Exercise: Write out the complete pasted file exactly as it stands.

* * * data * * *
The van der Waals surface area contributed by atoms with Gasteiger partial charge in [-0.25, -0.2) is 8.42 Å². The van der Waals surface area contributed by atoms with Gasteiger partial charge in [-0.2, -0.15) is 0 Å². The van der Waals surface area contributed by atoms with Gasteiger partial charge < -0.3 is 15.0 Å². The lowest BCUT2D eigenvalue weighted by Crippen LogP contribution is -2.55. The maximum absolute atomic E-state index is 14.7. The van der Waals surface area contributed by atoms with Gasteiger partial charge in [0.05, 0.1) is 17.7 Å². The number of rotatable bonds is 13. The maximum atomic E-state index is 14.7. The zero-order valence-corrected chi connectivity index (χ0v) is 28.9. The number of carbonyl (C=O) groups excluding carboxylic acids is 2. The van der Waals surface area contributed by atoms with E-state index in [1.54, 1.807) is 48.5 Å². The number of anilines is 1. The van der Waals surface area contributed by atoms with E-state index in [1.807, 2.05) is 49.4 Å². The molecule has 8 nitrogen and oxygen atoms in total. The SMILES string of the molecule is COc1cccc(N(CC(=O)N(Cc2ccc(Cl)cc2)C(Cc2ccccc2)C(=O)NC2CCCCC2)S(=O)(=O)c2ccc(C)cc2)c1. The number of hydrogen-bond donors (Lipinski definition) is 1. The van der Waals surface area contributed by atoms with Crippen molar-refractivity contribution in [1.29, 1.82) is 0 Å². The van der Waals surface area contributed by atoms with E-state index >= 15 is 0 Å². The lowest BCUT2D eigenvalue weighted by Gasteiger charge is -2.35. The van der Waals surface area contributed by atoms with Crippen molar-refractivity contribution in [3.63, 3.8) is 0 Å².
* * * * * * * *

The van der Waals surface area contributed by atoms with Gasteiger partial charge in [-0.25, -0.2) is 8.42 Å². The van der Waals surface area contributed by atoms with Gasteiger partial charge in [-0.2, -0.15) is 0 Å². The van der Waals surface area contributed by atoms with Gasteiger partial charge < -0.3 is 15.0 Å². The lowest BCUT2D eigenvalue weighted by Crippen LogP contribution is -2.55. The maximum absolute atomic E-state index is 14.7. The van der Waals surface area contributed by atoms with Gasteiger partial charge in [0.05, 0.1) is 17.7 Å². The number of rotatable bonds is 13. The maximum atomic E-state index is 14.7. The zero-order valence-corrected chi connectivity index (χ0v) is 28.9. The number of carbonyl (C=O) groups excluding carboxylic acids is 2. The van der Waals surface area contributed by atoms with E-state index in [1.54, 1.807) is 48.5 Å². The number of anilines is 1. The van der Waals surface area contributed by atoms with E-state index in [1.807, 2.05) is 49.4 Å². The molecule has 8 nitrogen and oxygen atoms in total. The SMILES string of the molecule is COc1cccc(N(CC(=O)N(Cc2ccc(Cl)cc2)C(Cc2ccccc2)C(=O)NC2CCCCC2)S(=O)(=O)c2ccc(C)cc2)c1. The number of hydrogen-bond donors (Lipinski definition) is 1. The van der Waals surface area contributed by atoms with Crippen molar-refractivity contribution in [1.29, 1.82) is 0 Å². The van der Waals surface area contributed by atoms with E-state index >= 15 is 0 Å². The lowest BCUT2D eigenvalue weighted by Gasteiger charge is -2.35. The van der Waals surface area contributed by atoms with Crippen molar-refractivity contribution in [3.63, 3.8) is 0 Å².